The representational, propositional and conceptual dimension of infant belief attribution capacity

There are good reasons to suppose that the infant’s innate disposition for informational sensitivity is grounded on a representational mind. As Kim Sterelny (1991, p. 21) writes: «there can be no informational sensitivity without representation. To learn about the world and to use what we learn to act in new …

The assumption of universality in Natural Pedagogy and early Mindreading System

Gergely and Csibra argue that natural pedagogy has been selected during hominid evolution to ensure 1) fast and efficient acquisition and intergenerational transfer of cultural knowledge, and 2) overcoming the hard social environmental conditions of «cognitive opacity» for human cultural forms. Pedagogical cues work as an “interpretation switch”, signalling to …

Learning through … Natural Pedagogy

The book Learning through Others (2020) illustrates and discusses the infant social learning theory called “Natural Pedagogy”. The natural pedagogy theory, proposed by György Gergely and Gergely Csibra, has the ambitious scope of providing a model of infant social learning. This particular social learning system is funded on a communicative …

Affordances and Motivation

The study of emotions, the so-called affective turn, allows us to rethink crucial elements in psychology and philosophy of mind. There has been a concurrent surge in creative research and theory in the field of ecological psychology.[1] In our book, we seek to clarify the function of affective sentience in …

5. The Positive Semantic Argument

As I emphasized on Wednesday, phenomenal concepts are, in a sense, private. They are acquaintance-based indexicals that aren’t governed by any set of public norms, and which don’t defer to the expertise of others. Nor do they make any commitment to the underlying nature of the states referred to. When …

4. The Negative Semantic Argument

It is important to realize that first-personal phenomenal consciousness is all-or-nothing. Any given mental state is either phenomenally conscious or it isn’t. It makes no sense to talk of degrees of phenomenal consciousness, or partial phenomenal consciousness. This is another place where some of the distinctions drawn in Monday’s post …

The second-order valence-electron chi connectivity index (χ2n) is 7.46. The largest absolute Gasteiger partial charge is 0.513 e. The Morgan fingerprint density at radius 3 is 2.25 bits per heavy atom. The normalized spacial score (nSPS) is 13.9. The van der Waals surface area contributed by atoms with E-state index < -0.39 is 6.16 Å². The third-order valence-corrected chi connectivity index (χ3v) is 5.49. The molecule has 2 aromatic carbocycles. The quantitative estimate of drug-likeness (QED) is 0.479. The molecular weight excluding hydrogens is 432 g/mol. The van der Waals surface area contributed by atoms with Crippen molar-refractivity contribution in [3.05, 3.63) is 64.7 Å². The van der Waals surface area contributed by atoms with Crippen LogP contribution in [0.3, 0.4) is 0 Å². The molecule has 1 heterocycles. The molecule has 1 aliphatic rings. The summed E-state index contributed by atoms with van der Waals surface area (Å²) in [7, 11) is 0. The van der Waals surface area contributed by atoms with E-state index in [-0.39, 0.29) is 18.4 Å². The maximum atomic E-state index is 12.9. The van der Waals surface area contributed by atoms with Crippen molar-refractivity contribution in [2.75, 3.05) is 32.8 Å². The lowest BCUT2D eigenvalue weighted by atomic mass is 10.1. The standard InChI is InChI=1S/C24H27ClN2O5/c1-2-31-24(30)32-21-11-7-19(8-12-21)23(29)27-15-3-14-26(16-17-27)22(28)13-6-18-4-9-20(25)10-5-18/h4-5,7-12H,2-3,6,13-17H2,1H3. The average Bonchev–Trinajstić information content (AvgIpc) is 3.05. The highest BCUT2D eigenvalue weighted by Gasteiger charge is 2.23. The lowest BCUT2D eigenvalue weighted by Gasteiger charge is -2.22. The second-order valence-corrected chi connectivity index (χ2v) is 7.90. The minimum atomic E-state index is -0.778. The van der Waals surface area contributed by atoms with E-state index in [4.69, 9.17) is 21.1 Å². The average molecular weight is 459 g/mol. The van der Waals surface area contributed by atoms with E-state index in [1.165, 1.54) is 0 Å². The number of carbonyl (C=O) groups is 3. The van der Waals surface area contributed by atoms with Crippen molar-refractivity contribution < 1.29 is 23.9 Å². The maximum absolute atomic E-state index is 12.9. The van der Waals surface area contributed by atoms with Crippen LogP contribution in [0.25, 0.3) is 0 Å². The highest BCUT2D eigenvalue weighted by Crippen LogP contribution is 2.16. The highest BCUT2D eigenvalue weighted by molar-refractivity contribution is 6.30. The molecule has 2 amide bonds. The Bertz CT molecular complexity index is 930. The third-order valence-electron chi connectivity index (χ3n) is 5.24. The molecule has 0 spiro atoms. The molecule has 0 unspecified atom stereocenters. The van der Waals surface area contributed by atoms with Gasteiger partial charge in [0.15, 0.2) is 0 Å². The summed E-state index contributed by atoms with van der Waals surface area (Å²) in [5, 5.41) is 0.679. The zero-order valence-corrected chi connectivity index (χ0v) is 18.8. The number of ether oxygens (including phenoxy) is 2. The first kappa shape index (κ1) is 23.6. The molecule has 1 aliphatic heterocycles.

3. Reducing the Phenomenal

The phenomenal concept strategy has been pursued by many different authors. The basic idea is to explain the problematic thought experiments (zombies, Mary, and the explanatory gap) in terms of the distinctive set of concepts we can use when thinking about our own access-conscious nonconceptual mental states. People differ over …

3. Aspects of the Self

In the previous post, I showed how the self-structure could be specified. The self has also some properties, e.g., phenomenal, social, and ethical ones, that are capable of being specified in structural terms. Let us begin with phenomenal aspects, which amount to the capacity to have consciousness and intentional states. …

2. Specifying Self-Structures

The Structural Realist theory of the Self (SRS) is presented as an extension of structural realism in the philosophy of many-particle physics. Structural realism addresses the problem of conflicting ontological consequences with regards to the existence of individual objects at the sub-particle level by making commitments to commonalities. In the …

1. Structuring the Self, a new metaphysical enterprise

As before, I am very grateful to John for letting me present my work. My new book Structuring the Self (2019, Palgrave Macmillan, Series New Directions in Philosophy and Cognitive Science), did not initially aim to introduce a new insight into the nature of selfhood so much as to give …

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We are grateful to Majid Davoody Beni for blogging this week on Structuring the Self, newly published by Palgrave Macmillan in the New Directions in Philosophy and Cognitive Science series. To view all of Majid’s posts on a single page, please click here.